Seventeenth Sunday after Pentecost
1 Timothy 1:(5-11) 12-17
When he has found it, he carries it on his shoulders, rejoicing.
Ezekiel was commanded to give a warning to the shepherds of Israel. ďTell them that they are not taking care of my sheep.Ē (Ezekiel 34:1-10) The rulers of Israel were more concerned about their own well-being than that of those whom they were charged with leading. Their lack of care scattered the sheep of their fold, put them in danger of being devoured by the false teachers. The rulers were fat and well clothed but the people were hungry and lost. God said, ďBehold, I am against the shepherds.Ē
Every warning comes with a promise, and thatís what we hear in todayís Old Testament passage. God will care for His flock, searching for those who are missing, restoring them to the field where they will be fed, and giving them rest. There are always some in every group who are weak and those who are strong. Just as it was true in the days of Ezekiel, it was also true in Jesusí day. The priests, the Pharisees and the Sadducees had all the power and they put heavy burdens on the people. They talked the talk, but didnít walk the walk. They did what suited them and expected perfection from others. They didnít even see their own sinfulness.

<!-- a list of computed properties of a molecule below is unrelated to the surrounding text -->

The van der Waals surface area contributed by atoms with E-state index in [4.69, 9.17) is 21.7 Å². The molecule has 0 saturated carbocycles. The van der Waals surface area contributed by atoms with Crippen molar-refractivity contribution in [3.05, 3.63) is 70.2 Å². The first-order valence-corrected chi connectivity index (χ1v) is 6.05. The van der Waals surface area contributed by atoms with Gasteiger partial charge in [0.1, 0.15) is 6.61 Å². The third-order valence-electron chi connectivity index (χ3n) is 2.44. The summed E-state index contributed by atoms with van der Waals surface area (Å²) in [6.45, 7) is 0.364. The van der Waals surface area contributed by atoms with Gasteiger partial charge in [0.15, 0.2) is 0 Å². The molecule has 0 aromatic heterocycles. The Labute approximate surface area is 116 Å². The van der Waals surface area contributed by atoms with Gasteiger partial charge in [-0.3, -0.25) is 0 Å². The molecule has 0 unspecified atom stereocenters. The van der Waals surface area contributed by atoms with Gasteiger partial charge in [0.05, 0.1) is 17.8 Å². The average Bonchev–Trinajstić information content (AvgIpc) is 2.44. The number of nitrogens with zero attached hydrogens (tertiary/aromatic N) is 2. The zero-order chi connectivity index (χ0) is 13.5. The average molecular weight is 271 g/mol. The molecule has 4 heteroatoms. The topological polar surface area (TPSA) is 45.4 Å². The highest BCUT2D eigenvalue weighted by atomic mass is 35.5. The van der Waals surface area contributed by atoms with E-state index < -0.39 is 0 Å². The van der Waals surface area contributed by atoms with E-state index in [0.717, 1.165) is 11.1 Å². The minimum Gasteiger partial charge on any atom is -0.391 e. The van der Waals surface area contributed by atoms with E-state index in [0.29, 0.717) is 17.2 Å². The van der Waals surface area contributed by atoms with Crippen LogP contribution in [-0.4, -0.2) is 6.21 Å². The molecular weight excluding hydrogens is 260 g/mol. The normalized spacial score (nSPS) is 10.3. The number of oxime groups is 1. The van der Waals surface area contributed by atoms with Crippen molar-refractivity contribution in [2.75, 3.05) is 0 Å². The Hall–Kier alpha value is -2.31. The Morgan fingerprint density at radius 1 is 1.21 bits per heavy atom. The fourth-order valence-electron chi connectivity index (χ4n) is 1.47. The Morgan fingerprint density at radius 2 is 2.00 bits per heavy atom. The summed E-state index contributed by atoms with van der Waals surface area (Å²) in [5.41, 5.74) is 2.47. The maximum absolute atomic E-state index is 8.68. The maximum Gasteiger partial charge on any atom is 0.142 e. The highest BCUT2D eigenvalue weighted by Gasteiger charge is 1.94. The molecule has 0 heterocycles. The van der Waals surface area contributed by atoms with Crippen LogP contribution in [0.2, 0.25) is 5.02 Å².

It is still true today. Every congregation has people who have power and authority who place heavy burdens on the others. There are many within our congregations who are weak. They donít have a strong understanding of scripture. They have faith the size of a mustard seed, but canít seem to move mountains with it. They have listened and followed the words of men without knowing that those words are not Godís Word. They have been led astray, and then often left to fend for themselves. The church becomes the seat of power for some and a place of pain for others. God promises that He will take care of those who have been harmed by leaders who did not care for His sheep.